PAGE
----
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A flu outbreak similar to the one that hit the United States in December may have been avoided in Europe because of the U.S. Army Europe’s flu shot campaign.

USAREUR led the Army in percentage of troops receiving flu immunizations for the second straight year. As of Monday, USAREUR had immunized 94 percent of its soldiers against the illness this season, surpassing last year’s 93 percent and setting a record for all major Army commands.

According to USAREUR medical officials, several USAREUR units have 97 percent or more of their soldiers immunized.

This flu season, which typically runs from October to April, just 10 active-duty soldiers in USAREUR have been diagnosed with influenza.

The top two immunized divisions are the 1st Armored Division at 100 percent and the 1st Infantry Division, which now stands at 99 percent.

“This is the first time in Army history that not one, but two divisions have achieved this accomplishment,” said Col. Allen Kraft, director, force health protection, for USAREUR and the Europe Regional Medical Command.

Immunization rates continue to be tracked by Medical Protection System, or MEDPROS, a Web-based program that records medical readiness data, such as flu shots as well as the medical steps troops must undergo as part of reintegration.

Commanders or individual soldiers can view the data in MEDPROS right from their desktops. It is this awareness that Kraft attributes to the success of this year’s flu campaign.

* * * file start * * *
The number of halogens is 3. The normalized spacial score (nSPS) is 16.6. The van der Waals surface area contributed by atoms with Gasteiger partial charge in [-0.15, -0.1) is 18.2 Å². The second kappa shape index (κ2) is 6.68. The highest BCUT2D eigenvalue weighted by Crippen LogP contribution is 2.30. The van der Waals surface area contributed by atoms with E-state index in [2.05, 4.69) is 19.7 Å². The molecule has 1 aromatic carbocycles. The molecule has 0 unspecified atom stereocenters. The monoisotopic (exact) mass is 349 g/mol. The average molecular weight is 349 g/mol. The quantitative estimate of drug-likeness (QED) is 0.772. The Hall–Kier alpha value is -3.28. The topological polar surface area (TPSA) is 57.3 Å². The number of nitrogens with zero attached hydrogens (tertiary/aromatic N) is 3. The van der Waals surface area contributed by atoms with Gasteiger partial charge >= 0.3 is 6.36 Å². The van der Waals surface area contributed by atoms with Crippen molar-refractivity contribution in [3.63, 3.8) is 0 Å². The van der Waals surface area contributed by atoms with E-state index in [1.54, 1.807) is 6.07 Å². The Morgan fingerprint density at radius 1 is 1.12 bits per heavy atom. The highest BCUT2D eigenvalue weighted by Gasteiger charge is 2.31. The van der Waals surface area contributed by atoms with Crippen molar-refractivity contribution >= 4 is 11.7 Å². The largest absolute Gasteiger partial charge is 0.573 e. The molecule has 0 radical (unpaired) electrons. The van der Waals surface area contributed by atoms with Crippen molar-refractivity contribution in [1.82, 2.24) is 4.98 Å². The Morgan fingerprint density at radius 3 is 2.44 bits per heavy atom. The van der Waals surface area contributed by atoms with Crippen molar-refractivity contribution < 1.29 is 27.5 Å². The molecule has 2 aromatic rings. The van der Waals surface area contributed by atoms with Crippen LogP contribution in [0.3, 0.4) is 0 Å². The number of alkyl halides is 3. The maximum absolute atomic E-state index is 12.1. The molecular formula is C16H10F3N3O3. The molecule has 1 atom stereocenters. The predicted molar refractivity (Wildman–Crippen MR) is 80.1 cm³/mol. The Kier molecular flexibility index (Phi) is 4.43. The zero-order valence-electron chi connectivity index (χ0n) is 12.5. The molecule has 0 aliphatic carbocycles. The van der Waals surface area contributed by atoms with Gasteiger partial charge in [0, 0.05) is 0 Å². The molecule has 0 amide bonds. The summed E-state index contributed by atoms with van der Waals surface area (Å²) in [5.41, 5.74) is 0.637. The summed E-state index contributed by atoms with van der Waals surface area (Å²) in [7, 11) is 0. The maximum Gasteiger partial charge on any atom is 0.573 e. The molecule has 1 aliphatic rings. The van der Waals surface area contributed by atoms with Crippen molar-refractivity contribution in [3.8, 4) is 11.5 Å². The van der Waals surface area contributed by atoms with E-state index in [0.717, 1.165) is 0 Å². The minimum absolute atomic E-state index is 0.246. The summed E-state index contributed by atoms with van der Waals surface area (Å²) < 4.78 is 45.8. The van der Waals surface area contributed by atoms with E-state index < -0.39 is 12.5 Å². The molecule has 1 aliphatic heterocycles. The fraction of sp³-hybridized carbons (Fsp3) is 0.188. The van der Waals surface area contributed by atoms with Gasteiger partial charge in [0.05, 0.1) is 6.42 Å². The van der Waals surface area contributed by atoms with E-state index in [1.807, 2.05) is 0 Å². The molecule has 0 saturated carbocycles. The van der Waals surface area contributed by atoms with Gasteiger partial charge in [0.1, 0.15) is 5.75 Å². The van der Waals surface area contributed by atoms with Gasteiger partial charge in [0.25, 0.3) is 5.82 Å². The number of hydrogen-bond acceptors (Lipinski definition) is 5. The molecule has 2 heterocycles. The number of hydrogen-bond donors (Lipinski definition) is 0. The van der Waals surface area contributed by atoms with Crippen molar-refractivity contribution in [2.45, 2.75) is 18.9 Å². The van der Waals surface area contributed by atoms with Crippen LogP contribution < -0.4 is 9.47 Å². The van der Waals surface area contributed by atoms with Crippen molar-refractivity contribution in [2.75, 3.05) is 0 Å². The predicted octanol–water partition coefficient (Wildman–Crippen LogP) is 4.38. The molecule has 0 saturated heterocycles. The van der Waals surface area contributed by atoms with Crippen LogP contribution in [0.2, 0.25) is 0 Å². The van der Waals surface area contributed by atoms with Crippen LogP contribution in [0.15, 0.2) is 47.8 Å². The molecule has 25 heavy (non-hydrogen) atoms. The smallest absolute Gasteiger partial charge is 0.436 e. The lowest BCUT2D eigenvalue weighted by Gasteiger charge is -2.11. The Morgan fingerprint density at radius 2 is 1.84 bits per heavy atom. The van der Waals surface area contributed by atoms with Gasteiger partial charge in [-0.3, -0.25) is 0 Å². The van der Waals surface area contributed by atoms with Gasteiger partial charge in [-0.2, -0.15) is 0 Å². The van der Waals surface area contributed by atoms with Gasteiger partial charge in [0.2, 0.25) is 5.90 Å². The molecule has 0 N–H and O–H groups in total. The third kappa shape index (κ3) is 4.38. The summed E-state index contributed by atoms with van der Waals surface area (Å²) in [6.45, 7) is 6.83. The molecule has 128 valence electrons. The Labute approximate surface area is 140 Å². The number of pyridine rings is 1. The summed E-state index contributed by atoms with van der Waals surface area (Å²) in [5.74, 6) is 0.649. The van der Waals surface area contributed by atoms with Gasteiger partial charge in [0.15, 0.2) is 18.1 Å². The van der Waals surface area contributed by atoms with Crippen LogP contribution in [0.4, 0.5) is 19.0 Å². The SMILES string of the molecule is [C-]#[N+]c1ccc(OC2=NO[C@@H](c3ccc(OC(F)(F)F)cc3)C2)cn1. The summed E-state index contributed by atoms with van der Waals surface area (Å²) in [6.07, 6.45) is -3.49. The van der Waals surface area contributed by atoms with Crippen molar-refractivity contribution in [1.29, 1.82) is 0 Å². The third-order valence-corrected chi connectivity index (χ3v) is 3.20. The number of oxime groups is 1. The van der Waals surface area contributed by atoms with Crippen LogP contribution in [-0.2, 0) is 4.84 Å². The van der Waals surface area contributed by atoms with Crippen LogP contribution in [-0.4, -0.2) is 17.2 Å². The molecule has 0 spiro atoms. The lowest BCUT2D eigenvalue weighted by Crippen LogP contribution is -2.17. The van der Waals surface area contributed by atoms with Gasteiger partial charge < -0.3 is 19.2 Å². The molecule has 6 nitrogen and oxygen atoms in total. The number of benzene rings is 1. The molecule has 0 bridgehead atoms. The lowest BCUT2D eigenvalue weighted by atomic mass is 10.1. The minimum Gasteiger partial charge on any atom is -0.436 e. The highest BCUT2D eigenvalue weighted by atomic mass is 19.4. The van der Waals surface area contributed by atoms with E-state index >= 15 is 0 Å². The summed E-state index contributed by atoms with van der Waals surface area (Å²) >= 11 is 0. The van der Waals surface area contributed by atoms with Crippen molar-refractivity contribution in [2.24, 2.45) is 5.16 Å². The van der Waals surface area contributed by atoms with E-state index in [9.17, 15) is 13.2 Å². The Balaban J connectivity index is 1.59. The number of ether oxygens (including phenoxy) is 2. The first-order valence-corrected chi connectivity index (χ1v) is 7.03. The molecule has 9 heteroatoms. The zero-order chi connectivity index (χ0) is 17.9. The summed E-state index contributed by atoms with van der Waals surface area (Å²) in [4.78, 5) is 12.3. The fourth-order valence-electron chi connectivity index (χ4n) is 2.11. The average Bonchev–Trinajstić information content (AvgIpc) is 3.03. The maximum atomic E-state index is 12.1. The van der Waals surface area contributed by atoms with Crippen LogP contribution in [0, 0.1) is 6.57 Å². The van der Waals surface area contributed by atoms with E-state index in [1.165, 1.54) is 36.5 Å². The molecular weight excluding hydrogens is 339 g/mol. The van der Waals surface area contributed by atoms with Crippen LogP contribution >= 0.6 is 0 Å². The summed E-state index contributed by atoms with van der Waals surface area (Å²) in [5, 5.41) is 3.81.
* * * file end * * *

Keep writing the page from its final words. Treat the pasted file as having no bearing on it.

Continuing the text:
“All the leadership in USAREUR were really committed to this effort,” Kraft said.

In addition to the 10 soldiers diagnosed with the flu, there were 34 cases involving young children in the European military communities. In the Kaiserslautern area, for example, 10 children had fallen ill with the virus by the middle of December, two weeks earlier than the normal peak.

“From what we can tell, most of the cases occurred in November and December, with just a few in January,” said Col. Loren Erickson, commander of U.S. Army Center for Health Promotion and Preventive Medicine Europe. “This year, it looks like the peak of occurrence was more so in December.”

The Centers for Disease Control and Prevention says it has been notified of 129 flu-related deaths in people younger than age 18, including 78 in children younger than 5, in the United States as of last week.

Though the worst appears to be over, almost three months remain in the flu season — plenty of time to still get sick, Erickson said. The vaccine is still available for servicemembers, Department of Defense civilians, retirees, dependents and host nation employees.


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